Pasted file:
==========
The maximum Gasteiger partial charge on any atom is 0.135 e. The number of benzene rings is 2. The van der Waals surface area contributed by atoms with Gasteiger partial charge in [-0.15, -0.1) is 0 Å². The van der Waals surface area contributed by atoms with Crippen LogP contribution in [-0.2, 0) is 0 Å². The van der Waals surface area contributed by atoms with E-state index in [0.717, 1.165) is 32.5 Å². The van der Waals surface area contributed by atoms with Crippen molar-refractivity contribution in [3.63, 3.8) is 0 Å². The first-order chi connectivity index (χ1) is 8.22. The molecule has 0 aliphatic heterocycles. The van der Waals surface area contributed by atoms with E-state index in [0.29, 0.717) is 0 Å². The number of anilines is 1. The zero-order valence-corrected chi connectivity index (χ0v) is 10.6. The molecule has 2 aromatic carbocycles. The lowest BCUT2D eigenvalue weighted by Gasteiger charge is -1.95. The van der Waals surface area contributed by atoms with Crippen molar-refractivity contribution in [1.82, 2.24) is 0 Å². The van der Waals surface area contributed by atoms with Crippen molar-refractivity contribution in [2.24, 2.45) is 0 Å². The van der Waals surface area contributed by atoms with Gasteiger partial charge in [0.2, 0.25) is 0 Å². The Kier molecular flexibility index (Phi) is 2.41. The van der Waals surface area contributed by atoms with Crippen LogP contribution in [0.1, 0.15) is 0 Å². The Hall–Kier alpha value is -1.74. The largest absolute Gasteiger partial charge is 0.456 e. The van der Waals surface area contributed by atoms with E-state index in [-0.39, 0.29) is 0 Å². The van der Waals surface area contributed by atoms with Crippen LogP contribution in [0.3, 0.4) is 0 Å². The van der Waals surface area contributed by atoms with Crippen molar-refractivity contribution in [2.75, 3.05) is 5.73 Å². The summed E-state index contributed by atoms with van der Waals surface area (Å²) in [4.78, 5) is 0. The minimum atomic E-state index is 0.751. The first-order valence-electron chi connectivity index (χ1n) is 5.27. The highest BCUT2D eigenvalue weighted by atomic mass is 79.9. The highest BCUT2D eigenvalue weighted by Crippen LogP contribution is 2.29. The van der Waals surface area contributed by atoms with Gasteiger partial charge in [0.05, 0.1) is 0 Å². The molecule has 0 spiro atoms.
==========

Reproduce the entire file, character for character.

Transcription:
The maximum Gasteiger partial charge on any atom is 0.135 e. The number of benzene rings is 2. The van der Waals surface area contributed by atoms with Gasteiger partial charge in [-0.15, -0.1) is 0 Å². The van der Waals surface area contributed by atoms with Crippen LogP contribution in [-0.2, 0) is 0 Å². The van der Waals surface area contributed by atoms with E-state index in [0.717, 1.165) is 32.5 Å². The van der Waals surface area contributed by atoms with Crippen molar-refractivity contribution in [3.63, 3.8) is 0 Å². The first-order chi connectivity index (χ1) is 8.22. The molecule has 0 aliphatic heterocycles. The van der Waals surface area contributed by atoms with E-state index in [0.29, 0.717) is 0 Å². The number of anilines is 1. The zero-order valence-corrected chi connectivity index (χ0v) is 10.6. The molecule has 2 aromatic carbocycles. The lowest BCUT2D eigenvalue weighted by Gasteiger charge is -1.95. The van der Waals surface area contributed by atoms with Crippen molar-refractivity contribution in [1.82, 2.24) is 0 Å². The van der Waals surface area contributed by atoms with Crippen molar-refractivity contribution in [2.24, 2.45) is 0 Å². The van der Waals surface area contributed by atoms with Gasteiger partial charge in [0.2, 0.25) is 0 Å². The Kier molecular flexibility index (Phi) is 2.41. The van der Waals surface area contributed by atoms with Crippen LogP contribution in [0.1, 0.15) is 0 Å². The Hall–Kier alpha value is -1.74. The largest absolute Gasteiger partial charge is 0.456 e. The van der Waals surface area contributed by atoms with E-state index in [-0.39, 0.29) is 0 Å². The van der Waals surface area contributed by atoms with Crippen LogP contribution in [0.3, 0.4) is 0 Å². The van der Waals surface area contributed by atoms with Crippen molar-refractivity contribution in [2.75, 3.05) is 5.73 Å². The summed E-state index contributed by atoms with van der Waals surface area (Å²) in [4.78, 5) is 0. The minimum atomic E-state index is 0.751. The first-order valence-electron chi connectivity index (χ1n) is 5.27. The highest BCUT2D eigenvalue weighted by atomic mass is 79.9. The highest BCUT2D eigenvalue weighted by Crippen LogP contribution is 2.29. The van der Waals surface area contributed by atoms with Gasteiger partial charge in [0.05, 0.1) is 0 Å². The molecule has 0 spiro atoms.